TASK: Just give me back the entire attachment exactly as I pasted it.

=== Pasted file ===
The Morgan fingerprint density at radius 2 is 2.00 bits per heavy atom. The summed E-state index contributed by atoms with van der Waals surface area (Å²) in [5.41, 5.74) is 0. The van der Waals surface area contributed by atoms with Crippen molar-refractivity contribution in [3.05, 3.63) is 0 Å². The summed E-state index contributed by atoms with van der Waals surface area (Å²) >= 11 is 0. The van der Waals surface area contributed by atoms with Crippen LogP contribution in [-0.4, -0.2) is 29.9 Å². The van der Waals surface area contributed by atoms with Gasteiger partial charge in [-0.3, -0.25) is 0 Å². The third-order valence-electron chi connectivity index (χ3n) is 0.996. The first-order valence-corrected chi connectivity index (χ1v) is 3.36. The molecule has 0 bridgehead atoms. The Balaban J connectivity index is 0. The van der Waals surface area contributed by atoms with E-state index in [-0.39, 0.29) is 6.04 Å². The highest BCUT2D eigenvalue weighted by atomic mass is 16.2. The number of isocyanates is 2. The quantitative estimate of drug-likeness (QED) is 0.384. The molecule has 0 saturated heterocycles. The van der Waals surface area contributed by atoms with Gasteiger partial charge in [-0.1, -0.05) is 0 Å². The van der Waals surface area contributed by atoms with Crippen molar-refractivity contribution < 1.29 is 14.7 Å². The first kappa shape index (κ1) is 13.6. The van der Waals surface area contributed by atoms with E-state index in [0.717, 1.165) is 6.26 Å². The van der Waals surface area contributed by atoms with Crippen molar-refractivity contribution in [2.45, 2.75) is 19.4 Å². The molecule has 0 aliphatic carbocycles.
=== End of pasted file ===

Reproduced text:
The Morgan fingerprint density at radius 2 is 2.00 bits per heavy atom. The summed E-state index contributed by atoms with van der Waals surface area (Å²) in [5.41, 5.74) is 0. The van der Waals surface area contributed by atoms with Crippen molar-refractivity contribution in [3.05, 3.63) is 0 Å². The summed E-state index contributed by atoms with van der Waals surface area (Å²) >= 11 is 0. The van der Waals surface area contributed by atoms with Crippen LogP contribution in [-0.4, -0.2) is 29.9 Å². The van der Waals surface area contributed by atoms with Gasteiger partial charge in [-0.3, -0.25) is 0 Å². The third-order valence-electron chi connectivity index (χ3n) is 0.996. The first-order valence-corrected chi connectivity index (χ1v) is 3.36. The molecule has 0 bridgehead atoms. The Balaban J connectivity index is 0. The van der Waals surface area contributed by atoms with E-state index in [-0.39, 0.29) is 6.04 Å². The highest BCUT2D eigenvalue weighted by atomic mass is 16.2. The number of isocyanates is 2. The quantitative estimate of drug-likeness (QED) is 0.384. The molecule has 0 saturated heterocycles. The van der Waals surface area contributed by atoms with Gasteiger partial charge in [-0.1, -0.05) is 0 Å². The van der Waals surface area contributed by atoms with Crippen molar-refractivity contribution < 1.29 is 14.7 Å². The first kappa shape index (κ1) is 13.6. The van der Waals surface area contributed by atoms with E-state index in [0.717, 1.165) is 6.26 Å². The van der Waals surface area contributed by atoms with Crippen molar-refractivity contribution in [2.45, 2.75) is 19.4 Å². The molecule has 0 aliphatic carbocycles.